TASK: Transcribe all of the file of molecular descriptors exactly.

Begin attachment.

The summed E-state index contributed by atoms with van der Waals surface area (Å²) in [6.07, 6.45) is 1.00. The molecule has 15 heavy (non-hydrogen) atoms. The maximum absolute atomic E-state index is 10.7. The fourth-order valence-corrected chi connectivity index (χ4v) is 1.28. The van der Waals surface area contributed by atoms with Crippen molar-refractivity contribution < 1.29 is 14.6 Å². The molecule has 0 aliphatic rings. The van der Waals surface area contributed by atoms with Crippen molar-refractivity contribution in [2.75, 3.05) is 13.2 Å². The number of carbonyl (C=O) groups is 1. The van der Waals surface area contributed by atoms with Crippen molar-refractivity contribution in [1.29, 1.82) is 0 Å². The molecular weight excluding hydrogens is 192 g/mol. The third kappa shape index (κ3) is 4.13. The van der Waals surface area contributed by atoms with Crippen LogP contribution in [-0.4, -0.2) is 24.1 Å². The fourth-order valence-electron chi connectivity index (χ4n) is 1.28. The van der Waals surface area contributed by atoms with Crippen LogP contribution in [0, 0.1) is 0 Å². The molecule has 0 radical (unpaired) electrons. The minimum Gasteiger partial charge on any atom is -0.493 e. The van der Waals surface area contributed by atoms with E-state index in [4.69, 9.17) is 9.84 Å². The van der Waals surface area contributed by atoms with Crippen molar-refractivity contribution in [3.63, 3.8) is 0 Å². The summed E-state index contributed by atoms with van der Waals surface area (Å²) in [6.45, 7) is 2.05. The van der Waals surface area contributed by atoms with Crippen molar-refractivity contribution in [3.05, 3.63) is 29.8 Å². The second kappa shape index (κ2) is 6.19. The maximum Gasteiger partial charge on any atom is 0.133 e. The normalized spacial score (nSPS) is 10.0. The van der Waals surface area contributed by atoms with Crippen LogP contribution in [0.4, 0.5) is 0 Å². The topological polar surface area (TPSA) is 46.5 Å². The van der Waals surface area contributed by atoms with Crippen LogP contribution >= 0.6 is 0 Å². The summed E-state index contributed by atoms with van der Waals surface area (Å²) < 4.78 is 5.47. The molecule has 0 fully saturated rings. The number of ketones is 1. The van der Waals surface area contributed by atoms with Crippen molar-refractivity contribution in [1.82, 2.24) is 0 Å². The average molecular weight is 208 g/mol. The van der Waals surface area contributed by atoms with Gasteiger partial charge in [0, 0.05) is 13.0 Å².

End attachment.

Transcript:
The summed E-state index contributed by atoms with van der Waals surface area (Å²) in [6.07, 6.45) is 1.00. The molecule has 15 heavy (non-hydrogen) atoms. The maximum absolute atomic E-state index is 10.7. The fourth-order valence-corrected chi connectivity index (χ4v) is 1.28. The van der Waals surface area contributed by atoms with Crippen molar-refractivity contribution < 1.29 is 14.6 Å². The molecule has 0 aliphatic rings. The van der Waals surface area contributed by atoms with Crippen molar-refractivity contribution in [2.75, 3.05) is 13.2 Å². The number of carbonyl (C=O) groups is 1. The van der Waals surface area contributed by atoms with Crippen molar-refractivity contribution in [1.29, 1.82) is 0 Å². The molecular weight excluding hydrogens is 192 g/mol. The third kappa shape index (κ3) is 4.13. The van der Waals surface area contributed by atoms with Crippen LogP contribution in [-0.4, -0.2) is 24.1 Å². The fourth-order valence-electron chi connectivity index (χ4n) is 1.28. The van der Waals surface area contributed by atoms with Crippen LogP contribution in [0, 0.1) is 0 Å². The molecule has 0 radical (unpaired) electrons. The minimum Gasteiger partial charge on any atom is -0.493 e. The van der Waals surface area contributed by atoms with E-state index in [4.69, 9.17) is 9.84 Å². The van der Waals surface area contributed by atoms with Crippen molar-refractivity contribution in [3.63, 3.8) is 0 Å². The summed E-state index contributed by atoms with van der Waals surface area (Å²) in [6.45, 7) is 2.05. The van der Waals surface area contributed by atoms with Crippen molar-refractivity contribution in [3.05, 3.63) is 29.8 Å². The second kappa shape index (κ2) is 6.19. The maximum Gasteiger partial charge on any atom is 0.133 e. The normalized spacial score (nSPS) is 10.0. The van der Waals surface area contributed by atoms with Crippen LogP contribution in [0.4, 0.5) is 0 Å². The topological polar surface area (TPSA) is 46.5 Å². The van der Waals surface area contributed by atoms with Crippen LogP contribution >= 0.6 is 0 Å². The summed E-state index contributed by atoms with van der Waals surface area (Å²) < 4.78 is 5.47. The molecule has 0 fully saturated rings. The number of ketones is 1. The van der Waals surface area contributed by atoms with Crippen molar-refractivity contribution in [1.82, 2.24) is 0 Å². The average molecular weight is 208 g/mol. The van der Waals surface area contributed by atoms with Gasteiger partial charge in [0, 0.05) is 13.0 Å².